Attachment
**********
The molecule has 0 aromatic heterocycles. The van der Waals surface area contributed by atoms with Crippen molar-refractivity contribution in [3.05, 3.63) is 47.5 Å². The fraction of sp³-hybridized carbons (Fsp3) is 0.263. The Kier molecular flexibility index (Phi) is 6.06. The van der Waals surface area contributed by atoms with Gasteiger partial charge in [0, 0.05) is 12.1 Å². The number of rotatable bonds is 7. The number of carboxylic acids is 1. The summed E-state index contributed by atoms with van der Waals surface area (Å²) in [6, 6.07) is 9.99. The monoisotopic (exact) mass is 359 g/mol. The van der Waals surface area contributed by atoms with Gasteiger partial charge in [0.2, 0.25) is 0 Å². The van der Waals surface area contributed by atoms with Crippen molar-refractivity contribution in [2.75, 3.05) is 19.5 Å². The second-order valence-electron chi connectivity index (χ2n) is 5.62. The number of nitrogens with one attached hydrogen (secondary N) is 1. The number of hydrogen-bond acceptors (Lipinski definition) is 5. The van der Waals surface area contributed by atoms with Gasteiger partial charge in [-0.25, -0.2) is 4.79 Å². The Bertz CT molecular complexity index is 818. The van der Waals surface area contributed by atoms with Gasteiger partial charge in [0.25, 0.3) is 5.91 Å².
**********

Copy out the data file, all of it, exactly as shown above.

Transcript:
The molecule has 0 aromatic heterocycles. The van der Waals surface area contributed by atoms with Crippen molar-refractivity contribution in [3.05, 3.63) is 47.5 Å². The fraction of sp³-hybridized carbons (Fsp3) is 0.263. The Kier molecular flexibility index (Phi) is 6.06. The van der Waals surface area contributed by atoms with Gasteiger partial charge in [0, 0.05) is 12.1 Å². The number of rotatable bonds is 7. The number of carboxylic acids is 1. The summed E-state index contributed by atoms with van der Waals surface area (Å²) in [6, 6.07) is 9.99. The monoisotopic (exact) mass is 359 g/mol. The van der Waals surface area contributed by atoms with Gasteiger partial charge in [0.2, 0.25) is 0 Å². The van der Waals surface area contributed by atoms with Crippen molar-refractivity contribution in [2.75, 3.05) is 19.5 Å². The second-order valence-electron chi connectivity index (χ2n) is 5.62. The number of nitrogens with one attached hydrogen (secondary N) is 1. The number of hydrogen-bond acceptors (Lipinski definition) is 5. The van der Waals surface area contributed by atoms with Gasteiger partial charge in [-0.25, -0.2) is 4.79 Å². The Bertz CT molecular complexity index is 818. The van der Waals surface area contributed by atoms with Gasteiger partial charge in [0.25, 0.3) is 5.91 Å².